People who read this publication are Americans and businessmen. As such they believe in the system of free enterprise upon which this country was founded and on which it has progressed for nearly 170 years. The weakest spot in our armor, however, seems to be the universal habit of taking our freedom and our progress for granted.
It is not often that we stop to think of the comparative ease with which we conduct our daily affairs until we are confronted with government restrictions such as those we have today. Since our entry into the war we have readily accepted many of these regulations as part of our patriotic duty, but how many of us realize that they may become something more than temporary emergency measures? That they may even become peacetime shackles?
The recently published book, “The Road to Serfdom” by Friedrich A. Hayek, world famous economist, has compelled the attention of thousands of thinking Americans. The editors of Reader’s Digest, probably the most widely read magazine in the country, signified its importance by publishing a condensation* as the lead article in their April issue.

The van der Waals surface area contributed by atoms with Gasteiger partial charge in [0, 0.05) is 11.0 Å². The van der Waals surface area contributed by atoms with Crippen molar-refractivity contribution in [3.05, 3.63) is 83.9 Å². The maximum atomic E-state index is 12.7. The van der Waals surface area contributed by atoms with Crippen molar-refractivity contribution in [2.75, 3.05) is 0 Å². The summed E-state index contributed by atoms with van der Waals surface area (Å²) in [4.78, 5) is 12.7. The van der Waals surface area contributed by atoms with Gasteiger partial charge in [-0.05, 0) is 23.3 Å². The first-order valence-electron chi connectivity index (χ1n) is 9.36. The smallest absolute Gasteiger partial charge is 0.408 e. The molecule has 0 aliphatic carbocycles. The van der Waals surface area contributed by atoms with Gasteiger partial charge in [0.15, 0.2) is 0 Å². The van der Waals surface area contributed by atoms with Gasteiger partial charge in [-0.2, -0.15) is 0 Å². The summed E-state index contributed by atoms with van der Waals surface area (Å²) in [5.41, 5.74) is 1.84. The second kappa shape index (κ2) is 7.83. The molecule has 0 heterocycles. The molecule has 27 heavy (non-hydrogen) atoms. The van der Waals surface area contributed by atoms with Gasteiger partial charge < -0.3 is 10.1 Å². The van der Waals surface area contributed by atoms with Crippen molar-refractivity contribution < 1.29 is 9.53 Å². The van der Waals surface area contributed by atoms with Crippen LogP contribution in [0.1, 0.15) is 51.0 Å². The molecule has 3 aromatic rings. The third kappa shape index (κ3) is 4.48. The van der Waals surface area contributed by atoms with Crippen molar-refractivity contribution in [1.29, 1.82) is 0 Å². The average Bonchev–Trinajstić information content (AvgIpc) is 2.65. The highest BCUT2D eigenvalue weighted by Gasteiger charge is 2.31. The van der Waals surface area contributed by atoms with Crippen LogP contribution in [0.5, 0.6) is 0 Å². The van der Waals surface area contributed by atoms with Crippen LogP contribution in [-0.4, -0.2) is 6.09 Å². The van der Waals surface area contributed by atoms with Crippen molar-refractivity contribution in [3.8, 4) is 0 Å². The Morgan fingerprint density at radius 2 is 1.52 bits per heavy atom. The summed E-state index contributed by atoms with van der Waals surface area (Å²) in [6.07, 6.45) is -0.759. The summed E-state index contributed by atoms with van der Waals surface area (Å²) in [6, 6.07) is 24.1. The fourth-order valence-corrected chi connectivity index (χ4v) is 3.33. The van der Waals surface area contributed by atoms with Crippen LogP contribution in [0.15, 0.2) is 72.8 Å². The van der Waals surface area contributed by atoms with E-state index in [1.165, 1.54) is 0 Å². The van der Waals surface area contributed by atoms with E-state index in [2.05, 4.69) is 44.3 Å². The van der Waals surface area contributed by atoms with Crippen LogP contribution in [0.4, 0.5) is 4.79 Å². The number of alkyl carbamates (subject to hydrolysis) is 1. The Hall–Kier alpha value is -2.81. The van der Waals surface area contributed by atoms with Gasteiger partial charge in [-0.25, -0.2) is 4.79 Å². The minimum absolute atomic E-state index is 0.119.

To quote Professor Hayek, “Individual freedom cannot be reconciled with the supremacy of one single purpose to which the whole society must be entirely and permanently subordinated. The only exception to the rule that a free society must not be subjected to a single purpose is war and other temporary disasters when subordination of almost everything to the immediate and pressing need is the price at which we preserve our freedom in the long run.”
We particularly recommend this book to every business man whose inclination is to “let George do it” when it comes to thinking about planned economy or any other form of collectivism. It covers the fundamental questions of our time.